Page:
On Truth

In this month’s Harpers, there is an excerpt from a deposition of appropriation artist, Richard Prince, in a copyright suit against him.  Towards the end of the excerpt, the exchange goes like this:

Q: So when you said you were taking flying lessons in your own airplane, that wasn’t true?

A: I was being creative.

Q: Which means it wasn’t true?

A: I would leave that up to the audience.  I don’t want to say whether or not–I might be flying, taking flying lessons.  I don’t see the relevance of that.

Q: But you understand you’re under oath now?

A: Oh.

Q: Did anyone tell you that?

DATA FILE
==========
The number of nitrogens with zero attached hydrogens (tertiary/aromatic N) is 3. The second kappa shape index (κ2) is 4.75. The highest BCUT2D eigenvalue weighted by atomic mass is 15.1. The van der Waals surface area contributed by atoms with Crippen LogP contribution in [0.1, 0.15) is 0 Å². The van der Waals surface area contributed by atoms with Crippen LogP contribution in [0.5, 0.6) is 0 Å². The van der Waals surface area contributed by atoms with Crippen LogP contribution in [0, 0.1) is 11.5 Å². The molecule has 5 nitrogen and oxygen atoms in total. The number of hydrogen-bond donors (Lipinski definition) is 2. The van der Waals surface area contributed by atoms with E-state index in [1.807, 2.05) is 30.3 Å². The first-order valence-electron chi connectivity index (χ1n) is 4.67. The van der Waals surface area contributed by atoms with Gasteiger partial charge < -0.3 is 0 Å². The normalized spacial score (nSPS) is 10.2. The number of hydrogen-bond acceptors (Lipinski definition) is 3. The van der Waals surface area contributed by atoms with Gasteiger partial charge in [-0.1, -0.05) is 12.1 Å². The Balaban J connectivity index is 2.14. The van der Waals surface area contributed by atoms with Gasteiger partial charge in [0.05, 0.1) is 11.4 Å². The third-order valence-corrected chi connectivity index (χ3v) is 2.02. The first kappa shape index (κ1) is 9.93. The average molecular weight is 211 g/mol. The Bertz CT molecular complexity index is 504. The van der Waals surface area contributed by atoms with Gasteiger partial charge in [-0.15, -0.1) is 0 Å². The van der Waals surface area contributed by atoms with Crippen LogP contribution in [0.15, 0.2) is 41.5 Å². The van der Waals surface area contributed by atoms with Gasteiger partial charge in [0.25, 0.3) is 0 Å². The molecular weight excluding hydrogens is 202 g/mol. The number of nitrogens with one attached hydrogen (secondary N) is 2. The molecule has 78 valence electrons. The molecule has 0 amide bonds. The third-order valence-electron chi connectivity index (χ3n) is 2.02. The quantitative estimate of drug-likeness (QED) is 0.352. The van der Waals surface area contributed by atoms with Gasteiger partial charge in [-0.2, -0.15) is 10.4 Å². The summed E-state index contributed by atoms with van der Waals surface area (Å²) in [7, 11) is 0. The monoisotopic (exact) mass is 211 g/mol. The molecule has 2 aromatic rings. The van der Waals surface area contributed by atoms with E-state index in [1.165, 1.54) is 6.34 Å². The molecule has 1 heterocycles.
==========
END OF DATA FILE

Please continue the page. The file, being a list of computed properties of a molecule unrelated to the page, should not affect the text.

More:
A: Yes.

Q: So do you understand it’s important in this deposition to tell the actual truth?

A: But I’m trying to explain what I meant when you asked me–

Q: I asked you if you owned an airplane.

A: And I said no.

Q: In this deposition I will ask you to do your best to give us the actual truth instead of like what somebody might imagine the truth could be.

Thank you, Richard Prince.

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